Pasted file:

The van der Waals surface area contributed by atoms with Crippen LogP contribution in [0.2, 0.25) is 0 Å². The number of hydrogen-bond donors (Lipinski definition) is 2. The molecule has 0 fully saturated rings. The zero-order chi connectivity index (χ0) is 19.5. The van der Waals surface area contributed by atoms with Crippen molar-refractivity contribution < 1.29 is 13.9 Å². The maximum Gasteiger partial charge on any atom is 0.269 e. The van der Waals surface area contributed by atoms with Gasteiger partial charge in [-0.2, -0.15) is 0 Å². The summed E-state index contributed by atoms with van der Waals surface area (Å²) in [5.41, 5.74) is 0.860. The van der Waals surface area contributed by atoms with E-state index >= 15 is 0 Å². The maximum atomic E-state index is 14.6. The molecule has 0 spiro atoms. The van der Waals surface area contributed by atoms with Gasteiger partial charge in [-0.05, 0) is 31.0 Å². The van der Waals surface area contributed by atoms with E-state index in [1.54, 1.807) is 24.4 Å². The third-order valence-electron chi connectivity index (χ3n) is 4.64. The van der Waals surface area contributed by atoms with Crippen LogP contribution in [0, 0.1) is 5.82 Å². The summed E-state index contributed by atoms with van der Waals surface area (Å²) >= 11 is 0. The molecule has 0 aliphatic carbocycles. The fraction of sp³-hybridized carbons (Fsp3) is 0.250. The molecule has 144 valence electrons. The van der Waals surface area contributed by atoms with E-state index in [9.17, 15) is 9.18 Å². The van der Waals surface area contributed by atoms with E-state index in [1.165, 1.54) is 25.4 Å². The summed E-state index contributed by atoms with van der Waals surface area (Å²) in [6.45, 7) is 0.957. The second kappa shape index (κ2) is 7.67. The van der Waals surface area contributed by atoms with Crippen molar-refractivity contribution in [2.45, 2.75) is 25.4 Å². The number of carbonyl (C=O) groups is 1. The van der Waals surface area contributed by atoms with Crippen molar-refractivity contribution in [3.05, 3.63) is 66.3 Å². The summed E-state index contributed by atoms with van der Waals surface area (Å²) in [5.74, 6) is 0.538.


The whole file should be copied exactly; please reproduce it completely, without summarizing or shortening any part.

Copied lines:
The van der Waals surface area contributed by atoms with Crippen LogP contribution in [0.2, 0.25) is 0 Å². The number of hydrogen-bond donors (Lipinski definition) is 2. The molecule has 0 fully saturated rings. The zero-order chi connectivity index (χ0) is 19.5. The van der Waals surface area contributed by atoms with Crippen molar-refractivity contribution < 1.29 is 13.9 Å². The maximum Gasteiger partial charge on any atom is 0.269 e. The van der Waals surface area contributed by atoms with Gasteiger partial charge in [-0.2, -0.15) is 0 Å². The summed E-state index contributed by atoms with van der Waals surface area (Å²) in [5.41, 5.74) is 0.860. The van der Waals surface area contributed by atoms with E-state index >= 15 is 0 Å². The maximum atomic E-state index is 14.6. The molecule has 0 spiro atoms. The van der Waals surface area contributed by atoms with Gasteiger partial charge in [-0.05, 0) is 31.0 Å². The van der Waals surface area contributed by atoms with E-state index in [1.54, 1.807) is 24.4 Å². The third-order valence-electron chi connectivity index (χ3n) is 4.64. The van der Waals surface area contributed by atoms with Crippen LogP contribution in [0, 0.1) is 5.82 Å². The summed E-state index contributed by atoms with van der Waals surface area (Å²) >= 11 is 0. The molecule has 0 aliphatic carbocycles. The fraction of sp³-hybridized carbons (Fsp3) is 0.250. The molecule has 144 valence electrons. The van der Waals surface area contributed by atoms with E-state index in [9.17, 15) is 9.18 Å². The van der Waals surface area contributed by atoms with E-state index in [1.165, 1.54) is 25.4 Å². The summed E-state index contributed by atoms with van der Waals surface area (Å²) in [6.45, 7) is 0.957. The second kappa shape index (κ2) is 7.67. The van der Waals surface area contributed by atoms with Crippen molar-refractivity contribution in [2.45, 2.75) is 25.4 Å². The number of carbonyl (C=O) groups is 1. The van der Waals surface area contributed by atoms with Crippen molar-refractivity contribution in [3.05, 3.63) is 66.3 Å². The summed E-state index contributed by atoms with van der Waals surface area (Å²) in [5.74, 6) is 0.538.